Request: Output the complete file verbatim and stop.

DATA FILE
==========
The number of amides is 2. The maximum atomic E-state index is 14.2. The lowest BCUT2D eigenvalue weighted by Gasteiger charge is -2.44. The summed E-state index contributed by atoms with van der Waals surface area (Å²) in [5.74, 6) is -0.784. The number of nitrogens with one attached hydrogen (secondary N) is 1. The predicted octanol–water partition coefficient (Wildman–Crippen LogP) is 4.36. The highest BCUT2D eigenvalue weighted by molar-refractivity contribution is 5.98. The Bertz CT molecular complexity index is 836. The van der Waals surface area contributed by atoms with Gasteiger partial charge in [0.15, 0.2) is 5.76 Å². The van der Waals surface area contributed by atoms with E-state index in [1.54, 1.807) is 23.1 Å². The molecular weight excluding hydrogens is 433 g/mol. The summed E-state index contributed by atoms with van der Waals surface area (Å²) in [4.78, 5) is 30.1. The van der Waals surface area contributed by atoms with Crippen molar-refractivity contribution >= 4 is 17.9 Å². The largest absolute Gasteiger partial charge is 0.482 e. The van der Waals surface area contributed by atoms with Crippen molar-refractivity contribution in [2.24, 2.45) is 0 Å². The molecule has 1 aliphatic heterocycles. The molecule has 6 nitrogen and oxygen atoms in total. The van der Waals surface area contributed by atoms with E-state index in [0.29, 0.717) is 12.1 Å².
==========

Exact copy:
The number of amides is 2. The maximum atomic E-state index is 14.2. The lowest BCUT2D eigenvalue weighted by Gasteiger charge is -2.44. The summed E-state index contributed by atoms with van der Waals surface area (Å²) in [5.74, 6) is -0.784. The number of nitrogens with one attached hydrogen (secondary N) is 1. The predicted octanol–water partition coefficient (Wildman–Crippen LogP) is 4.36. The highest BCUT2D eigenvalue weighted by molar-refractivity contribution is 5.98. The Bertz CT molecular complexity index is 836. The van der Waals surface area contributed by atoms with Gasteiger partial charge in [0.15, 0.2) is 5.76 Å². The van der Waals surface area contributed by atoms with E-state index in [1.54, 1.807) is 23.1 Å². The molecular weight excluding hydrogens is 433 g/mol. The summed E-state index contributed by atoms with van der Waals surface area (Å²) in [4.78, 5) is 30.1. The van der Waals surface area contributed by atoms with Crippen molar-refractivity contribution >= 4 is 17.9 Å². The largest absolute Gasteiger partial charge is 0.482 e. The van der Waals surface area contributed by atoms with Crippen molar-refractivity contribution in [2.24, 2.45) is 0 Å². The molecule has 1 aliphatic heterocycles. The molecule has 6 nitrogen and oxygen atoms in total. The van der Waals surface area contributed by atoms with E-state index in [0.29, 0.717) is 12.1 Å².